Former Former Supreme Court Justice Sandra Day O’Connor appears in this file photo. (David Madison/Getty Images)

(WASHINGTON) — Former Supreme Court Justice Sandra Day O’Connor will be memorialized this week in the nation’s capital.

O’Connor, who died on Dec. 1 at age 93, will lie in repose in the great hall of the Supreme Court on Monday, where the public will have the ability to pay respects following a private ceremony. Supreme Court police officers will serve on the casket team, and honorary pallbearers will be designated by the family.

A 1999 portrait of O’Connor will be on display while she lies in repose.

Her funeral will be held at the Washington National Cathedral on Tuesday. The service will not be open to the public, but journalists covering the event will be in attendance.

President Joe Biden and the Supreme Court’s chief justice, John Roberts, will give eulogies at the funeral as will O’Connor’s son Jay.

“Justice O’Connor’s indomitable spirit and unwavering commitment to justice made her a pioneer and an inspiration to generations, breaking barriers and leaving an enduring mark on the nation’s highest court,” said Randolph Marshall Hollerith, dean of the cathedral, which has hosted multiple former presidents’ funerals and other notable memorials. “The Cathedral has been blessed by her many years of service and worship.”

O’Connor’s death was announced by the Supreme Court, citing “complications related to advanced dementia, probably Alzheimer’s, and a respiratory illness.”

She was named as the high court’s first female jurist by then-President Ronald Reagan in 1981.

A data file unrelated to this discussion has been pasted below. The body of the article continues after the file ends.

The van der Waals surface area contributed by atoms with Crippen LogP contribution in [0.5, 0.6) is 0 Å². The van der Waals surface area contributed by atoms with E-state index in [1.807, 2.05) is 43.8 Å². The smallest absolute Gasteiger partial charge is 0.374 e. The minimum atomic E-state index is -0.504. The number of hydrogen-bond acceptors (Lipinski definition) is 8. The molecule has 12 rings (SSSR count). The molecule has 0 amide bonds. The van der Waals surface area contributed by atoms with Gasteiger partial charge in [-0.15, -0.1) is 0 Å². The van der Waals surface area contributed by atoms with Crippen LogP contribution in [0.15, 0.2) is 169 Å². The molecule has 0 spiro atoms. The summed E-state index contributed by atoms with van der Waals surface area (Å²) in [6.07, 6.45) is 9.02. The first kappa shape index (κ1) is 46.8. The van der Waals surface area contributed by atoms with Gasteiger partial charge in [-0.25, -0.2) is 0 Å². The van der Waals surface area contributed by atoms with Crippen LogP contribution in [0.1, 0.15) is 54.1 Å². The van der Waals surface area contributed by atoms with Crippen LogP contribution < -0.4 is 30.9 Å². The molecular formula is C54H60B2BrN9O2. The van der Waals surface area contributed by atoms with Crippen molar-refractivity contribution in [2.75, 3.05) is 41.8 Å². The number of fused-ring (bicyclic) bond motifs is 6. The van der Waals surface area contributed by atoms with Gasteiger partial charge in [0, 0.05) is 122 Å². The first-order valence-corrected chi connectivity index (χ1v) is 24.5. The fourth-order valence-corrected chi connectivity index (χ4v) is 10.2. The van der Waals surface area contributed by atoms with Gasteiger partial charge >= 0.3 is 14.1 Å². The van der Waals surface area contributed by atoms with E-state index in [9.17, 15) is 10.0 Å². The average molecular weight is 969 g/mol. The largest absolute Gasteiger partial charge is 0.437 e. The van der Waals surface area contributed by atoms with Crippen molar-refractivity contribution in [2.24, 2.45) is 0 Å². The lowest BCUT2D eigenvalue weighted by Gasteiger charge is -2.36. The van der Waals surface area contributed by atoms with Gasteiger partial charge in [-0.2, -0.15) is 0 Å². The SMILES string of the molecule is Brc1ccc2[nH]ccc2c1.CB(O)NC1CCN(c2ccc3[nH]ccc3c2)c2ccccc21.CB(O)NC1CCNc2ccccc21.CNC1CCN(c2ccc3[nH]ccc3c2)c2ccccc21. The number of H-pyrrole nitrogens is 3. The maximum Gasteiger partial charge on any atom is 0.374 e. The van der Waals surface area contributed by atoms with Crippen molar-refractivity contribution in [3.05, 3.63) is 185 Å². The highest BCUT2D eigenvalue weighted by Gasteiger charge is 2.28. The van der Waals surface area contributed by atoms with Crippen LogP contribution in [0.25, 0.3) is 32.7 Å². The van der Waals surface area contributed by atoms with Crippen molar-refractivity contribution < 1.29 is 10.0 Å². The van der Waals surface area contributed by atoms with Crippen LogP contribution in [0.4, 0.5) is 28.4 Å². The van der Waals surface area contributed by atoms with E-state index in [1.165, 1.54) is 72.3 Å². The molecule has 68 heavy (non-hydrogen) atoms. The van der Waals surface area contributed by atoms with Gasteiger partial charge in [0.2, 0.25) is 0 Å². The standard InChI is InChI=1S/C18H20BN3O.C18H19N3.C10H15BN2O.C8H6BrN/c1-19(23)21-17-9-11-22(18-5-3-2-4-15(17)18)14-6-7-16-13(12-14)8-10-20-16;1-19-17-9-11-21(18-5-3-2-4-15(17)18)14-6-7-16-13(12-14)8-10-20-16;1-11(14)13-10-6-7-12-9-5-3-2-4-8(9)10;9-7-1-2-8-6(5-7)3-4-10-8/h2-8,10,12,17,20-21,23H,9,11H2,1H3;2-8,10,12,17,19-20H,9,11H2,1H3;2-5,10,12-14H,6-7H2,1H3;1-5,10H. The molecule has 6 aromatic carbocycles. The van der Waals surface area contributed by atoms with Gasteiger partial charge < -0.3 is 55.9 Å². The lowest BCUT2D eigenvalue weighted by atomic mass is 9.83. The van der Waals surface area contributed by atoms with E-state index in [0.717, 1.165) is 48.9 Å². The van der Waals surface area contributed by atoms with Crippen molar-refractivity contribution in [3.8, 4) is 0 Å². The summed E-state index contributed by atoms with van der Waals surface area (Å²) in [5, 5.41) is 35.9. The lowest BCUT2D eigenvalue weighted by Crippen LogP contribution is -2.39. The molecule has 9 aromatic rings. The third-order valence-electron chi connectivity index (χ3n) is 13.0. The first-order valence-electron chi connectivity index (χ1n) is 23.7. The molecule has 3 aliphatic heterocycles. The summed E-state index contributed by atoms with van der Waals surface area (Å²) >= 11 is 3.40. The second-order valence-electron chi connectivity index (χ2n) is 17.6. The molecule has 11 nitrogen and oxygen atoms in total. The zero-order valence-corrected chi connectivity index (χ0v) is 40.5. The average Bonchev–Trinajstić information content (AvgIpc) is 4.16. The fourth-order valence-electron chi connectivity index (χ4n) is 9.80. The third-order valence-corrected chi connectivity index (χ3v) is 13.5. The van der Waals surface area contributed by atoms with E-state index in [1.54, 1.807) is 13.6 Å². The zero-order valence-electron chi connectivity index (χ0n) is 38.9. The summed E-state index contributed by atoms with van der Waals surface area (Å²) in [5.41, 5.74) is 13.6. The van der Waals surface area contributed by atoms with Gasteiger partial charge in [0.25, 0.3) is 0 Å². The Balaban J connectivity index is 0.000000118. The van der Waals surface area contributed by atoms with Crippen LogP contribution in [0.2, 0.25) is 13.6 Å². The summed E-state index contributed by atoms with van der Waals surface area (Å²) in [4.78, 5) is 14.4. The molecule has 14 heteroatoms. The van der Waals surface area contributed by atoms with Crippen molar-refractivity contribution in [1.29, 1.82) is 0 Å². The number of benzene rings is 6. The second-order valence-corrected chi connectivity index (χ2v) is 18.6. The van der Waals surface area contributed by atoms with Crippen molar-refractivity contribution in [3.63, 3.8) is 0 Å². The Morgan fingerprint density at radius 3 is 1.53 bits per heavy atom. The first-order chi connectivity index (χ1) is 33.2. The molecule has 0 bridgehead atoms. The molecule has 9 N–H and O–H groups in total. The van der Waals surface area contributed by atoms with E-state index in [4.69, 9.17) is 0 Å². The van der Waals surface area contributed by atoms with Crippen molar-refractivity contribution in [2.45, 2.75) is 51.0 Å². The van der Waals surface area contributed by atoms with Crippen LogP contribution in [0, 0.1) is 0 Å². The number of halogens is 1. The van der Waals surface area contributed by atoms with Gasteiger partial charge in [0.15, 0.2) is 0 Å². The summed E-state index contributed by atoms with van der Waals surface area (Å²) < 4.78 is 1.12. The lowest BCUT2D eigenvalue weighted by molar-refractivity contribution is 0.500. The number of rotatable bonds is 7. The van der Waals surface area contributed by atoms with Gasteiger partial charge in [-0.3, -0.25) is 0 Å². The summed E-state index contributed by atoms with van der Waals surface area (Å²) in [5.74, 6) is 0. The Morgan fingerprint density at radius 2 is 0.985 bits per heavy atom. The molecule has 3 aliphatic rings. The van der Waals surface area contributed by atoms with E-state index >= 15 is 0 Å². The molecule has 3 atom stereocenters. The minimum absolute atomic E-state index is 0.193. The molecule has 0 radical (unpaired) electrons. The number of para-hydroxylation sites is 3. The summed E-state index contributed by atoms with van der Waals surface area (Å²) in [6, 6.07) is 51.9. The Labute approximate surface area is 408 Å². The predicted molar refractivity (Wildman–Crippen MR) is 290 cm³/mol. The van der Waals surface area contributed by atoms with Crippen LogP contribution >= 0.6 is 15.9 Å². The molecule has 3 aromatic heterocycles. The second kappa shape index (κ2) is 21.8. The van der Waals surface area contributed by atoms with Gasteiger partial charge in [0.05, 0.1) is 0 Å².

The former justice, who said during her confirmation hearing that “the proper role of the judiciary is one of interpreting and applying the law — not making it,” was often a swing vote on the court, going on to write landmark opinions on abortion access and affirmative action. More controversially, she was also a key vote in the ruling that allowed George W. Bush to win the 2000 presidential election.

O’Connor later wrote that being the first female jurist was a challenge but that she was “grateful” for opening a door for other women.

“The first woman on the Court was carefully scrutinized by the press, the government, the lawyers, and the public,” O’Connor wrote in her 2013 history of the Supreme Court. “It is not always comfortable to be the object of so much attention. But the appointment of a woman to the Court opened countless doors to women all across the country. For that I am grateful.”

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